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  • Print publication year: 2020
  • Online publication date: November 2020

Introduction

Summary

Maps are movement

For many people, maps are still conceived as two-dimensional graphic representations of spatial arrangements, printed or drawn on paper, included in a book, posted against a wall or, more recently, seen on a computer or smartphone screen. From this perspective, maps remain static documents, offering a range of lifeless geodata such as landscape objects (buildings, rivers, roads, mountains, swamps, etc.), surface areas (parcels of land, parishes, communes, cities, states, continents, etc.) and/or their thematic attributes (population densities, outbreak of diseases, levels of education, etc.). The function of maps is limited to location (what is where) and the physical space of the representation (printed or digital) only serves as a receptacle or repository for information. For their part, cartographers tended, and still tend, to map stable phenomena to endow their products with ‘greater longevity if not greater utility,’ and also to shift ‘the burden of dealing with environmental temporality’ to the map users. In other words, ‘[b]y making maps of relatively static features, cartographers may simplify their job, but they largely ignore the fact that time is a vital part of the map user's world.’ As a result of this limited and limiting notion of maps, both movement and temporality are put in the background, stripping cartographic representations of their temporal depth, spatial dynamicity, and, equally important, of their potential and power as storytelling devices.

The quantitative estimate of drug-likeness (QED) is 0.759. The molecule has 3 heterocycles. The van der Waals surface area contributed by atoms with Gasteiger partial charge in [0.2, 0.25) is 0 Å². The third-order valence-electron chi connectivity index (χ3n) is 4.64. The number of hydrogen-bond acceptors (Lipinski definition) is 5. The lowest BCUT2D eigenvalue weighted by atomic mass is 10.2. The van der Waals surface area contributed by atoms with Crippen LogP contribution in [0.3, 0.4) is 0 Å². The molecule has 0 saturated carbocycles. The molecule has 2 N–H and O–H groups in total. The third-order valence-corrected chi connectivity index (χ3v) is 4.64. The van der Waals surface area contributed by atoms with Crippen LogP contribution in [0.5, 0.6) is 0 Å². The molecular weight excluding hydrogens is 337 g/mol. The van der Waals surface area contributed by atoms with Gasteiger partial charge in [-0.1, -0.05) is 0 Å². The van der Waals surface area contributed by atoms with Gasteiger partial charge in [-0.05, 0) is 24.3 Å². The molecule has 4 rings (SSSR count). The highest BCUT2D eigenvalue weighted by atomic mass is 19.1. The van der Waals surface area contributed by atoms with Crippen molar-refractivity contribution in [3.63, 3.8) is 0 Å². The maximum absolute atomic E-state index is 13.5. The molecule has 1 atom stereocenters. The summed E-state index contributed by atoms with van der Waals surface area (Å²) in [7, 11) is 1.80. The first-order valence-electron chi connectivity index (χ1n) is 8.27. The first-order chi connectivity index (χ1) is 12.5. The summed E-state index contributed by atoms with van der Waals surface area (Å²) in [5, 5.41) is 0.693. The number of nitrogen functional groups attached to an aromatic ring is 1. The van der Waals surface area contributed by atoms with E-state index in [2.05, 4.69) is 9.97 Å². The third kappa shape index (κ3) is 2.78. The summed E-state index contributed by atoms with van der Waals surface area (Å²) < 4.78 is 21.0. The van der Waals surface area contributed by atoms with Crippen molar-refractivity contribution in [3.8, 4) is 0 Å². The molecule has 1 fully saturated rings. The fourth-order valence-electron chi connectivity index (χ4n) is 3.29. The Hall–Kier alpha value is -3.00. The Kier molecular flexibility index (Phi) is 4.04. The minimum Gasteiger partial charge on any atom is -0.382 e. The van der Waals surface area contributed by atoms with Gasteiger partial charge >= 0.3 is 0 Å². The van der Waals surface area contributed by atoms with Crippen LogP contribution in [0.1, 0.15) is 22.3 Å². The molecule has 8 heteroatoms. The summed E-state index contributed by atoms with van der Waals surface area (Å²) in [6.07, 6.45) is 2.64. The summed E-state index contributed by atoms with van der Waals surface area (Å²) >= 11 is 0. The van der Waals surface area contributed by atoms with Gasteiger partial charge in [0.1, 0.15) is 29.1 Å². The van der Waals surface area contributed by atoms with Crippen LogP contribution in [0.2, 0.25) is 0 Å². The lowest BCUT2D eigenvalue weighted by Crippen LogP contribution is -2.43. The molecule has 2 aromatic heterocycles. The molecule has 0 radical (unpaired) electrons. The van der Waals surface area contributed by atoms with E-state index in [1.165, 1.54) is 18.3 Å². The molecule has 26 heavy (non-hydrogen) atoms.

However, many old and new maps provide far more than just a static representation of spatial arrangements. Numerous examples of maps present narratives (e.g. wars and sieges, natural disasters, building campaigns, and miraculous events) and movement (e.g. traffic flows, pilgrimages, migration patterns, discoveries, weather changes, and trade routes). They visualize a particular (hi)story that happened ‘in’ the mapped landscape or territory, and spread the news of one or more events; they show the directions, extent, and importance of flows of people, goods, physical phenomena, or societal trends. In addition, their production and consumption is always connected to flows of material and intellectual resources.

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